A recent study by Inga and colleagues at the Mount Sinai Beth Israel Parkinson’s Foundation Center of Excellence in New York examined the incidence of Parkinson’s disease in inflammatory bowel disease patients. The authors were also interested as to whether exposure to anti-tumor necrosis factor therapy (anti-TNF) could possibly reduce the risk of the later development of Parkinson’s disease. In this month’s What’s Hot in PD? blog we will discuss the links between inflammatory bowel disease and also examine the intriguing possibility that anti-TNF or related approaches may one day be used as Parkinson’s disease treatments.
The idea that inflammation is an important factor in the development of Parkinson’s disease is not new and systemic inflammatory diseases may provide an important clue to pathogenesis. There are almost two million people in the United States suffering from inflammatory bowel disease and there has been great interest in its potential links to neurodegeneration. The LRRK2 (leucine-rich repeat kinase 2) gene is a well-established risk factor for Parkinson’s disease. LRRK2 has also been strongly linked to Crohn’s disease, and this link has raised the question as to whether there is a relationship between inflammatory bowel and Parkinson’s disease. Ulcerative colitis is the other common inflammatory bowel disease, and although much less is known about its links to Parkinson’s disease there has been recent interest in exploring this area. Many inflammatory bowel disease studies include both Crohn’s disease and ulcerative colitis patients.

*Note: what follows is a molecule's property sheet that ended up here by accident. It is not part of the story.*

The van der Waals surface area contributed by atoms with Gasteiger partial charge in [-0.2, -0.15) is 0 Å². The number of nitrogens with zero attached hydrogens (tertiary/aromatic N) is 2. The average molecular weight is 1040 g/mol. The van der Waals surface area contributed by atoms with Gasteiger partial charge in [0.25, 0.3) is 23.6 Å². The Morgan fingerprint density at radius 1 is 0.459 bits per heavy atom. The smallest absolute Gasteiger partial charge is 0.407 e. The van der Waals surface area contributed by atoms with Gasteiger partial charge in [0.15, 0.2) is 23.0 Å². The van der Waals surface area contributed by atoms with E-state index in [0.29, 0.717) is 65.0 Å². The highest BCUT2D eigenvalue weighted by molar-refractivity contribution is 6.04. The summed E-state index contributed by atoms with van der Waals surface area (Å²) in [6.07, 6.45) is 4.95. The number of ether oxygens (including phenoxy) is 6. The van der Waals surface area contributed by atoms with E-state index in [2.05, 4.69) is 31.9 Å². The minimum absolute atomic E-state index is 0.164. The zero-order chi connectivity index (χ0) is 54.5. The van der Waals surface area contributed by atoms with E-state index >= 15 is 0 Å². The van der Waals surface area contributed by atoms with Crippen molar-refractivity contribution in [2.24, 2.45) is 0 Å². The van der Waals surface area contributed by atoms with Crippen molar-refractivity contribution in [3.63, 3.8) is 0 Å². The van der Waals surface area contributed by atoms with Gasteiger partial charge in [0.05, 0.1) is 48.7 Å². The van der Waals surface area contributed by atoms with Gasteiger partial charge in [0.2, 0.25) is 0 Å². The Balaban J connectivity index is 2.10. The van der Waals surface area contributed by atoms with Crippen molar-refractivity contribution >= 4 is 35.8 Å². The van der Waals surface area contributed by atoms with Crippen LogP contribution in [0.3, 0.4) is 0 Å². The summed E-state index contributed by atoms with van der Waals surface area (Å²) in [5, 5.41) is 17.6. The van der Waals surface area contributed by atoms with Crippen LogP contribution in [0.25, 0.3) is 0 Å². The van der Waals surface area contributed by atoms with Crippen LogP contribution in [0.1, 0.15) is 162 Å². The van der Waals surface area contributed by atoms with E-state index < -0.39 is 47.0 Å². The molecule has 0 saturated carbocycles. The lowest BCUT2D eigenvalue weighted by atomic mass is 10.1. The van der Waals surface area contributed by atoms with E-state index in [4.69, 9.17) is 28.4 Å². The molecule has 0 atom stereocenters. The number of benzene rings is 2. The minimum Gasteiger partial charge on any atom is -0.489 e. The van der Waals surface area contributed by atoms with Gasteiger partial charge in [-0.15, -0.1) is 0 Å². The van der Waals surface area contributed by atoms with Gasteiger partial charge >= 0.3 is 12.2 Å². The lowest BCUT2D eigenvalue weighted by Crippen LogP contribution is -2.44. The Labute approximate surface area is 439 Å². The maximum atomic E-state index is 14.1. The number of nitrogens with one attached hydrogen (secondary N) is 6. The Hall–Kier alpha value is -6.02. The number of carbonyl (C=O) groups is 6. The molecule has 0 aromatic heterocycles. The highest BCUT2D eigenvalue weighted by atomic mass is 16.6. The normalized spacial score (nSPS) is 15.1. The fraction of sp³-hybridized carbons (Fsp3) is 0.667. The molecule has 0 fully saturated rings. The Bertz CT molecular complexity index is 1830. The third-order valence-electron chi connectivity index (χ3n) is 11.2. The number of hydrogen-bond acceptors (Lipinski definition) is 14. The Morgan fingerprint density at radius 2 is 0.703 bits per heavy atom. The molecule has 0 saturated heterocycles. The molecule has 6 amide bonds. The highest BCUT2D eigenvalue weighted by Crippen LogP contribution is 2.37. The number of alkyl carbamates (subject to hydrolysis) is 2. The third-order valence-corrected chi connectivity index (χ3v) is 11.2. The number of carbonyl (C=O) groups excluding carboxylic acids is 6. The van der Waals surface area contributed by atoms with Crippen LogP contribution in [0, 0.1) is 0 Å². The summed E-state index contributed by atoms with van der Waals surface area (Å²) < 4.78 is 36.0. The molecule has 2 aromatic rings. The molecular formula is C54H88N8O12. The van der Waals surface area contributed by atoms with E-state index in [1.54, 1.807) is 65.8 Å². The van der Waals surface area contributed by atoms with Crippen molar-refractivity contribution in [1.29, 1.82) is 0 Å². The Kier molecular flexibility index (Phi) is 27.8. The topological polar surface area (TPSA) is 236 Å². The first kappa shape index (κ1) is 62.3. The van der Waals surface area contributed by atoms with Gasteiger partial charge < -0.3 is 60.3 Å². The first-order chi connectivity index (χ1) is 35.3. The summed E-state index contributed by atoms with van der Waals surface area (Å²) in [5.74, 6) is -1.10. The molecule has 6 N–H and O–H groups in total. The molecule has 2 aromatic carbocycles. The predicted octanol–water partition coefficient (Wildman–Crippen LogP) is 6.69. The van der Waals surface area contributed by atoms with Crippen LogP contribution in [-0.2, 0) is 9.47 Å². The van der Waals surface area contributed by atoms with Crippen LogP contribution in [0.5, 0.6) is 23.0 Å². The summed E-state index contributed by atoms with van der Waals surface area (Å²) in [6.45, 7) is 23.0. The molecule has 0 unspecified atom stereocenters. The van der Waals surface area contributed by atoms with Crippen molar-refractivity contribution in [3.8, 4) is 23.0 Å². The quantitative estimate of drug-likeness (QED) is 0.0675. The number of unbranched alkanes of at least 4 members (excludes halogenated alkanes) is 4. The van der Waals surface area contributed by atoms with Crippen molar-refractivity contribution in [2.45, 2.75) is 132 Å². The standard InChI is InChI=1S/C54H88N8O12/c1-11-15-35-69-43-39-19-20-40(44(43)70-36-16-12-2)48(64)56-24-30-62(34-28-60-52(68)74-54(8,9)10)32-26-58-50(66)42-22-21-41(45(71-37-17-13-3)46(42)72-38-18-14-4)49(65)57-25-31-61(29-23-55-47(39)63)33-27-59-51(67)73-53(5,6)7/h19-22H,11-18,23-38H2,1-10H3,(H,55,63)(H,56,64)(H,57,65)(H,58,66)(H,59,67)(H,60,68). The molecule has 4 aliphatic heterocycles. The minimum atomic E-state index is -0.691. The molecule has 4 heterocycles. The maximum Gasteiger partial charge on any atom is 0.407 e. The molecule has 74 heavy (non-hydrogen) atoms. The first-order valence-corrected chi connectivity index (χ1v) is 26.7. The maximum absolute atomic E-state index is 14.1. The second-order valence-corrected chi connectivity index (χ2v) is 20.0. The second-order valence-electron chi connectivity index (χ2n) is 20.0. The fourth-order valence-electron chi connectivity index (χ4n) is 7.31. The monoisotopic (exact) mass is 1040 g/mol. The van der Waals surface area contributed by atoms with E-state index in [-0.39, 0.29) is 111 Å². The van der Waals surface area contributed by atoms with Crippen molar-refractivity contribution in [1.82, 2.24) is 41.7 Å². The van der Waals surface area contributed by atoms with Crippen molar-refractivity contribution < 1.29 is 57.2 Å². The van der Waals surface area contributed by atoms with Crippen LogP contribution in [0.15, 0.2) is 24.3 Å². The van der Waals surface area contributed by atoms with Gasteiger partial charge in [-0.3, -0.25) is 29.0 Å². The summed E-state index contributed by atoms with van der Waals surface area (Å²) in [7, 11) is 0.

Inga and colleagues, in a recent issue of JAMA Neurology, examined administrative health insurance claims from approximately 170 million people (Truven Health MarketScan administrative claims database and the Medicare Supplemental Database) and observed that inflammatory bowel disease patients were 28% more likely to develop Parkinson’s disease. Even more intriguing was the observation that exposure to anti-TNF therapy was associated with a 78% reduction in Parkinson disease incidence.
Though the studies were observational and the results derived from analysis of data from health insurance claims, the idea that systemic inflammation plays a key role in Parkinson’s disease is intriguing. Anti-TNF or other anti-inflammatory therapies may be candidates for future clinical trials.
You can find out more about our National Medical Director Dr. Michael S. Okun by visiting the Center of Excellence University of Florida Health Center for Movement Disorders and Neurorestoration. Dr. Okun is also the author of the Amazon #1 Parkinson's Best Seller 10 Secrets to a Happier Life.